2019 Gymshark 66 Challenge

March 10, 2019

For as long as I can remember, my goals has been to lose weight. Since I was in 4th grade, I have been conscious of my food intake and activity level. 4TH GRADE. That’s really not okay.

How I got started into fitness is a whole other story, but basically I’ve been lifting weights seriously for 2.5 years, but have found myself at a plateau for over a year straight. Why? (1) I wasn’t lifting heavy enough to gain strength because (2) I was not eating enough. I wasn’t starving myself by any means, but you can’t expect to get a big booty if you’re eating in a caloric deficit.

 

It all started right before Christmas. There is a lady I see from time to time at the gym. She is a solid powerhouse. She’s probably around 35-40 years old and is strong as hell. We say hi every time we see each other, but this particular day I was feeling frustrated with myself and really

 

needed some guidance from someone who really looks like they know what they’re doing. I asked her if she knew anything about nutrition, and it turns out she is a nutritionist. WHAT? What a small world. Anyway, she basically confirmed what I’ve been thinking for awhile, but could seem to get myself over the mental hurdle; she told me that my body is living in a state of constant caloric deficit.

What does that mean? I’ve been religiously consuming less than my body burns daily. That is how you lose weight, but if you’re living in a constant deficit your metabolism is basically taking a hit and not functioning like it should. So there I was, letting all my great workouts partly go to waste because I wasn’t fueling my body with enough nutrients to build muscle.

 

Now, I’m going to use specific numbers, but please know that these numbers are specific to my activity level, height, weight, etc. so they will not work for you! I am a 24-year-old, 145-150 pound, 5’8” female. I am not petite, I feel like I’m quite large for a female.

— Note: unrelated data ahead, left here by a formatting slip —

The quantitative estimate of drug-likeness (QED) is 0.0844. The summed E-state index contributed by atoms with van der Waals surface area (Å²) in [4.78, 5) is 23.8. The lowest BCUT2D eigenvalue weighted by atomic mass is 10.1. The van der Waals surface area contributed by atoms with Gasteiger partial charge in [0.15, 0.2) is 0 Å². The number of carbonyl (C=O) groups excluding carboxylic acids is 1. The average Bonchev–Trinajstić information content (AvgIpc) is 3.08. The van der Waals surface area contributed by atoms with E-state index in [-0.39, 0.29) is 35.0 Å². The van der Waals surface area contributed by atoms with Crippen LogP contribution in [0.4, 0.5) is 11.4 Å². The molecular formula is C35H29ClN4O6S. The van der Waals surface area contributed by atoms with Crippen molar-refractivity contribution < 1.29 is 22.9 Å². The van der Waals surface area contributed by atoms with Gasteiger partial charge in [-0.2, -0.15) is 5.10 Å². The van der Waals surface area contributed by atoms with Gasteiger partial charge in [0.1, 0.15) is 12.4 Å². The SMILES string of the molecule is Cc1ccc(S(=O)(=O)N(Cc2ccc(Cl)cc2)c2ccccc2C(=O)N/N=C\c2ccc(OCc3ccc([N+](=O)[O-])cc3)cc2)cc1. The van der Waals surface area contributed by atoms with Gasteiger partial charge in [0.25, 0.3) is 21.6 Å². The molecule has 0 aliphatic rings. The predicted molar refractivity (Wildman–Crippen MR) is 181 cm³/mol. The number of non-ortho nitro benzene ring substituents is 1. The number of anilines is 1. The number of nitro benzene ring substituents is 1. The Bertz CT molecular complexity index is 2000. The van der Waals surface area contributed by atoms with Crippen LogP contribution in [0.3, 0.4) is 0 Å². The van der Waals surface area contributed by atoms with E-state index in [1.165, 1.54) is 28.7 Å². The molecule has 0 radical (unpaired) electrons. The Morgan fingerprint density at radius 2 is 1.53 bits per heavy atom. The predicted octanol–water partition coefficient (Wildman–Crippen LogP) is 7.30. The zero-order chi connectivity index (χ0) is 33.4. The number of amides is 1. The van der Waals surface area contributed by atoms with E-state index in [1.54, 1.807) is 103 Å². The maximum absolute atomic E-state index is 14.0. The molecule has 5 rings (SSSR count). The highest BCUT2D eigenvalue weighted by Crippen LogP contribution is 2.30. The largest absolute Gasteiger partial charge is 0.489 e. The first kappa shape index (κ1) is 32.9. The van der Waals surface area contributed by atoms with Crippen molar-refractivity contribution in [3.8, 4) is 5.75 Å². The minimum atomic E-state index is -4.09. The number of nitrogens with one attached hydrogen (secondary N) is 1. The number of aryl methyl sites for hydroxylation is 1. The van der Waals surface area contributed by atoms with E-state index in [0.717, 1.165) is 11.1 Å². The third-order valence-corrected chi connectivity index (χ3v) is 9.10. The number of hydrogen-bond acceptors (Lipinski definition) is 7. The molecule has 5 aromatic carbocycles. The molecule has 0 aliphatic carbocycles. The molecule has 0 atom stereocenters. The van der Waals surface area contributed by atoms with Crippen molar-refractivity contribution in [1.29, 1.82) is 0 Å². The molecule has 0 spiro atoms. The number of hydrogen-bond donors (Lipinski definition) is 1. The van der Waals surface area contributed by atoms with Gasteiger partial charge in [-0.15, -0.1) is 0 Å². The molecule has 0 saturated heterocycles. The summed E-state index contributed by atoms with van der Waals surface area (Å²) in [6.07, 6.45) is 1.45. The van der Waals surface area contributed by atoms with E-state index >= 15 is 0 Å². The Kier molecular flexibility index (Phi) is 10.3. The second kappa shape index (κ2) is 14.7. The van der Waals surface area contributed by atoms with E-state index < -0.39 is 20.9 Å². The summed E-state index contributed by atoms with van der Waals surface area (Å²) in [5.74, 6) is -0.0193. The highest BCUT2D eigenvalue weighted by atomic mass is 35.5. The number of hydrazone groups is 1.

It’s slightly discouraging to see all my favorite fitspos who are “bulking” on a 2,000 calorie diet. So when I’ve been eating 2,000 calories and feeling like I’m restricting myself it kind of brings me down. What’s wrong with me? The problem is a lot of these girls are 5-foot-nothing. The bigger you are, the more your maintenance calories are, DUH! But it was still such a mental hurdle to get over; but I can now confidently say that I’ve done it and I’m THRIVING. I’ve never been eating more, felt stronger and lean at the same time, or have been more in love with training. I am so damn proud.

 

I am SHOOK at the progress I’ve made in the past 66 days. I feel like I’ve wasted so much time plateaued because of my stubborn mind convincing me that if I ate more, it would all be stored as fat. As it’s true I’ve gained a bit of fluff, I know that most of the 6ish pounds I’ve gained is from muscle because my strength in both compound lifts and isolation movements has gone up immensely. I went from curling 15s to 30s. I went from lunging 30s to 50s.

 

So let’s talk specifics. Here is what I’ve been doing differently that has gotten me results in the past 66 days: